- Government terminates lease for Fenwick Pier Fleet Arcade, with Servicemen’s Guides Association to vacate in two years
- Academic warns move will be seen as government attempt to erase city’s colonial past, but adviser says decision based on economic need for land
A pier site in Hong Kong that has served generations of navy sailors from the United States and other countries for half a century is set to be demolished, under the government's latest plan to secure more urban land for the city's redevelopment, the Post has learned.
The Fenwick Pier Fleet Arcade in Wan Chai would not be relocated when it is knocked down after the site's return to the government in two years, according to the Development Bureau.
A fire station based nearby would move in and its former site redeveloped, along with three neighbouring government towers, into convention and exhibition facilities, a hotel and grade A office space, the Fire Services Department said.
The decision to remove the pier facility dating from the Vietnam war is seen by some scholars as an attempt to expunge remnants of Hong Kong's colonial past and a symbol of American presence in the city, while others argued land shortage was the dominant factor.
Fenwick Pier was closed to ships in 2011 to make way for reclamation works in Victoria Harbour and has since become landlocked.
It was originally built in 1929 on Johnston Road as a private wharf for a steel factory and dockyard owned by a company bearing the same name.
The pier then moved twice as the shoreline of the harbour moved northwards with two rounds of reclamation, and settled at its present location in Fenwick Pier Street in 1970.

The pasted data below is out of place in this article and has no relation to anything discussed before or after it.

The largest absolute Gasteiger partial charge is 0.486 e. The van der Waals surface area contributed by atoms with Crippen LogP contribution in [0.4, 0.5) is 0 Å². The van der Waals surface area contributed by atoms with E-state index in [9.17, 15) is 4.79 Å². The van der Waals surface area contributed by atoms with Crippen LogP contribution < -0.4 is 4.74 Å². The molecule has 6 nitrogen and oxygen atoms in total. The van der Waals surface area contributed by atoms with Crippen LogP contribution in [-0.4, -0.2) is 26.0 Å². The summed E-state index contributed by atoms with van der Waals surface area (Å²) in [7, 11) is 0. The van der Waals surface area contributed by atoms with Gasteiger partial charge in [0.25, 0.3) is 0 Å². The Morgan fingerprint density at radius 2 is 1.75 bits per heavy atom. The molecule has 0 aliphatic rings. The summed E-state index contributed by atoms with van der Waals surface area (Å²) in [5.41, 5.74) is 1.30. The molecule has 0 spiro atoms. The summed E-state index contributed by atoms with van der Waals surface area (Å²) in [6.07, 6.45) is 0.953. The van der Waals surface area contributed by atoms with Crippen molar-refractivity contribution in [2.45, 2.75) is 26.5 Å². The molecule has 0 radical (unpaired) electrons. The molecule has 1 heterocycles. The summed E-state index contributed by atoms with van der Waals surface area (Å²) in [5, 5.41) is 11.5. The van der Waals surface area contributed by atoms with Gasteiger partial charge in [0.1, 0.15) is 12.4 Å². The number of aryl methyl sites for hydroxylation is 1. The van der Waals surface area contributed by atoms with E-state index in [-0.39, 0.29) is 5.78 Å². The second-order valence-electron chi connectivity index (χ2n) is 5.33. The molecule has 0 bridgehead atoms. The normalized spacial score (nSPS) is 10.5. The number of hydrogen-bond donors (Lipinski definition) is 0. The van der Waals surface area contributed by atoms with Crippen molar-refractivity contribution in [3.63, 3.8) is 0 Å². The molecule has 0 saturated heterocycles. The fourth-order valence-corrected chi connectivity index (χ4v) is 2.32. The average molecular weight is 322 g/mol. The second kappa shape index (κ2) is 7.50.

It found a new lease of life there when the colonial government granted the 30,000 sq ft site to the non-profit Servicemen's Guides Association (SGA) for a peppercorn rent of HK$1 a year.
A now-closed McDonald's selling beer and pizza " as well as shops, money-changing concessions, lounges with typewriters, and an information booth that still exists " were set up to serve sailors.
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SGA said in its brochure that although most military visitors were from the United States, their services were offered at low prices to those from other countries. The site was also open to the public.
The pier was extended in 1993 to become a three-storey arcade, but business has plunged in recent years.
Since the pier was cut off from the new harbourfront, sailors had to land at the China Merchants Wharf in Sheung Wan and travel to the Fenwick arcade by shuttle bus.
"In the past, whenever vessels came to the city, hundreds of sailors would line up outside our store for new suits and uniforms. We had to work days and nights to deliver within five days before they left," said Tony Wong, a tailor in his late 60s who has witnessed the changes at Fenwick.
"Some of the American sailors still came back whenever they visited Hong Kong, because the place is memorable to them. But the mall is pretty quiet now, as fewer vessels come."
The rental agreement between SGA and the government was on a five-year term before the city's handover in 1997 from British to Chinese sovereignty, after which it was leased on a quarterly basis.